|One of Cizikas' strongest attributes has been his ability to win puck battles and play keep-away from his opponents (Photo: Getty Images)|
What makes Cizikas’ line effective is controlling the play and cycling pucks deep to prevent scoring chances the other way. Understandably, faceoffs in all areas of the ice are an instrumental part of that equation. The Toronto, ON native worked tirelessly in AHL Bridgeport (where he played 31 games earlier this season) in the circle and continued his education at Islanders Training Camp in January, learning from experienced veterans such as Marty Reasoner and Assistant Coach Doug Weight.
“Casey works on faceoffs every day in practice,” Capuano said. “We don’t have a whole lot of practice time, but at the end of practice, he’s always working on it. He takes a lot of pride in that. He’s taken some big draws, especially after goals. It’s important for us to get the puck and win that territorial battle.”
“When we were in camp at the beginning of the year, I actually asked Marty for some tricks on my forehand side, because I had been struggling there a lot,” Cizikas said. “That was one of my weaknesses, and I feel like now it’s a strength.”
With faceoffs, as with everything else, Cizikas strives to be the best. It’s that aggressive attitude that has gotten him where he is today. It’s also the same mindset that Capuano says needs to be tapered off at times, especially in his own end.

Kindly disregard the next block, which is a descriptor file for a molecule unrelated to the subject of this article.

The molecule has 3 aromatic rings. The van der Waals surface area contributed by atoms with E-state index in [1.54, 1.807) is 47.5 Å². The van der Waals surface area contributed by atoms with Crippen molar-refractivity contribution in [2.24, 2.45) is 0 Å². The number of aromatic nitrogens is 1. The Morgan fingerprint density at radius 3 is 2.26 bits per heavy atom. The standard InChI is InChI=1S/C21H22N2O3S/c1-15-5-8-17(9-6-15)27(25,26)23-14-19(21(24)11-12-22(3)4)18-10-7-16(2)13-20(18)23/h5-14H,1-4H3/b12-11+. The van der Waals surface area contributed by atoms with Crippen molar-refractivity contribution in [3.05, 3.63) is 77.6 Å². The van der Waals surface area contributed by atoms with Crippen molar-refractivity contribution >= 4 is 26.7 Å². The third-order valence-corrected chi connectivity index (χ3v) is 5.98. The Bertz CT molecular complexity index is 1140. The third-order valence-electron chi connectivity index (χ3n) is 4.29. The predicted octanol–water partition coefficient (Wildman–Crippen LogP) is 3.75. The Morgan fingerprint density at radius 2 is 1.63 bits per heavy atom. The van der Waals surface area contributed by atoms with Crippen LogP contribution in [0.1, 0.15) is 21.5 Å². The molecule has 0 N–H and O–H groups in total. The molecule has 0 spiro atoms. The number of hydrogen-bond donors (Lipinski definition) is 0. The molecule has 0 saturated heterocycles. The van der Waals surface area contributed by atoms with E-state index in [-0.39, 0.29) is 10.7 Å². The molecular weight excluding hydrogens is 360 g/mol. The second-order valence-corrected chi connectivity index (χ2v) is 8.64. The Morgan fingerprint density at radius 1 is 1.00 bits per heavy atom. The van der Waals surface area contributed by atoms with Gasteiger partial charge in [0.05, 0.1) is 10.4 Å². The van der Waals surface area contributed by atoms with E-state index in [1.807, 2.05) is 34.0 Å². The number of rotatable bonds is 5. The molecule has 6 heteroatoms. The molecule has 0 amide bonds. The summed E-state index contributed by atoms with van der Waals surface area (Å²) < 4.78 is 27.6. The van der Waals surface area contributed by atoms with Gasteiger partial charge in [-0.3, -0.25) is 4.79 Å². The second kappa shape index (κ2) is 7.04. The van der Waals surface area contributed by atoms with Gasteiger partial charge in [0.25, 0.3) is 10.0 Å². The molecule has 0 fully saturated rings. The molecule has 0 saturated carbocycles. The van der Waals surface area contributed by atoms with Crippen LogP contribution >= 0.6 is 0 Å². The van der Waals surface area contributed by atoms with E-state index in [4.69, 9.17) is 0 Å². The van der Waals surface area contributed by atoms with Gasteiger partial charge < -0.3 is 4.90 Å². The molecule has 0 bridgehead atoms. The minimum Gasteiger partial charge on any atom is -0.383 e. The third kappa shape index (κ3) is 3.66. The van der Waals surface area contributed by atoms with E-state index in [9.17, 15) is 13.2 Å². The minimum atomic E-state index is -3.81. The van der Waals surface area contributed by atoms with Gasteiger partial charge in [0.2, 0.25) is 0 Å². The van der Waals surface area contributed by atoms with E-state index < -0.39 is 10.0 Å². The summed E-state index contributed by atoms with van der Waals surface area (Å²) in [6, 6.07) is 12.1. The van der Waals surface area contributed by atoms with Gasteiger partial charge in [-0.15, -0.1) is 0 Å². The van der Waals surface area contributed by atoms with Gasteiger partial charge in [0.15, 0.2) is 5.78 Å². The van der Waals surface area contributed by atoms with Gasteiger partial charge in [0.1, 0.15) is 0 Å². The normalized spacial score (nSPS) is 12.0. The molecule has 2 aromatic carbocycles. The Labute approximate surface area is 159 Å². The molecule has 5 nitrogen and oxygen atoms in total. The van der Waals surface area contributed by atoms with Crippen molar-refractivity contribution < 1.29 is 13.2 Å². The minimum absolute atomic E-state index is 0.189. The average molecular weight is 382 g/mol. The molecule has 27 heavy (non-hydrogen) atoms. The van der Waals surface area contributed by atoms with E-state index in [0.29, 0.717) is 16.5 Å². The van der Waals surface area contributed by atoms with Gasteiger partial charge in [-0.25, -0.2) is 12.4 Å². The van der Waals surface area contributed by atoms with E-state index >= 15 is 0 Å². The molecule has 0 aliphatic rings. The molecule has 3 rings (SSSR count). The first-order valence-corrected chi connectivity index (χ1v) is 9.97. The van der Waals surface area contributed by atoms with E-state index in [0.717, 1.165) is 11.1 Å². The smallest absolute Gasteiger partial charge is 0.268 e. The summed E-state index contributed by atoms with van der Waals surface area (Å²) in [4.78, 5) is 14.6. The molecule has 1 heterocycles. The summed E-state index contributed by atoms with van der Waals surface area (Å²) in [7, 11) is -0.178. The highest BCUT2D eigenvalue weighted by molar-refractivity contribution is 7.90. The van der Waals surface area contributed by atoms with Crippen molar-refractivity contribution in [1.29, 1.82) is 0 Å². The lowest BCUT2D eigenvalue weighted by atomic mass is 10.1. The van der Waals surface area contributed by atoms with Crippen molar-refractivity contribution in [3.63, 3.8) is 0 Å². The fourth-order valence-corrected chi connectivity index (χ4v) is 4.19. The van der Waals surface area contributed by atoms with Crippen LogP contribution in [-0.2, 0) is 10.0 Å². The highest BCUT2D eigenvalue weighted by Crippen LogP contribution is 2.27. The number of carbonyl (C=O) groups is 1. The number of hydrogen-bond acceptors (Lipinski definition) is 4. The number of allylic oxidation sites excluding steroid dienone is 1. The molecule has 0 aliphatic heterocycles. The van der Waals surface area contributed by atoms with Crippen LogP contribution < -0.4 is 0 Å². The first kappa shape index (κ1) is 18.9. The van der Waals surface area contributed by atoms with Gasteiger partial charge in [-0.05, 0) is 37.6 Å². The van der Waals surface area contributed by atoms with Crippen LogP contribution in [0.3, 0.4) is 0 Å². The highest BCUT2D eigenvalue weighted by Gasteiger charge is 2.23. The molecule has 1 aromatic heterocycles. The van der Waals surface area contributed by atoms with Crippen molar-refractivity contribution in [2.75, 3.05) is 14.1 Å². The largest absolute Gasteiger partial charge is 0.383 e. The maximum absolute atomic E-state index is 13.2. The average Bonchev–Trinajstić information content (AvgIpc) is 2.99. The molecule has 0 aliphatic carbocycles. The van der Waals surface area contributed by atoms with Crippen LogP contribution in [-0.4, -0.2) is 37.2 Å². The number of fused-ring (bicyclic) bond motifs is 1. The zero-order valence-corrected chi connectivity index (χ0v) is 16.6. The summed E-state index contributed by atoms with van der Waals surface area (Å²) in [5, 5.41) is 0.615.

“He’s aggressive, and sometimes in the d-zone, less is more,” Capuano said. “He has to make sure that he stays on the defensive side of the puck. I love the aggressiveness, but there’s a time to contain as well. Sometimes over-committing you can get beat off the wall with a quick skilled player or a guy who is bigger and stronger than you. The more experience he gets, the more he’s starting to understand how he has to play to be successful.”
As Cizikas gets older and puts more games under his belt, that mindset will become second-nature. If he catches on to that lesson the way he has with others, he’ll be frustrating opponents for more than 12 minutes a night.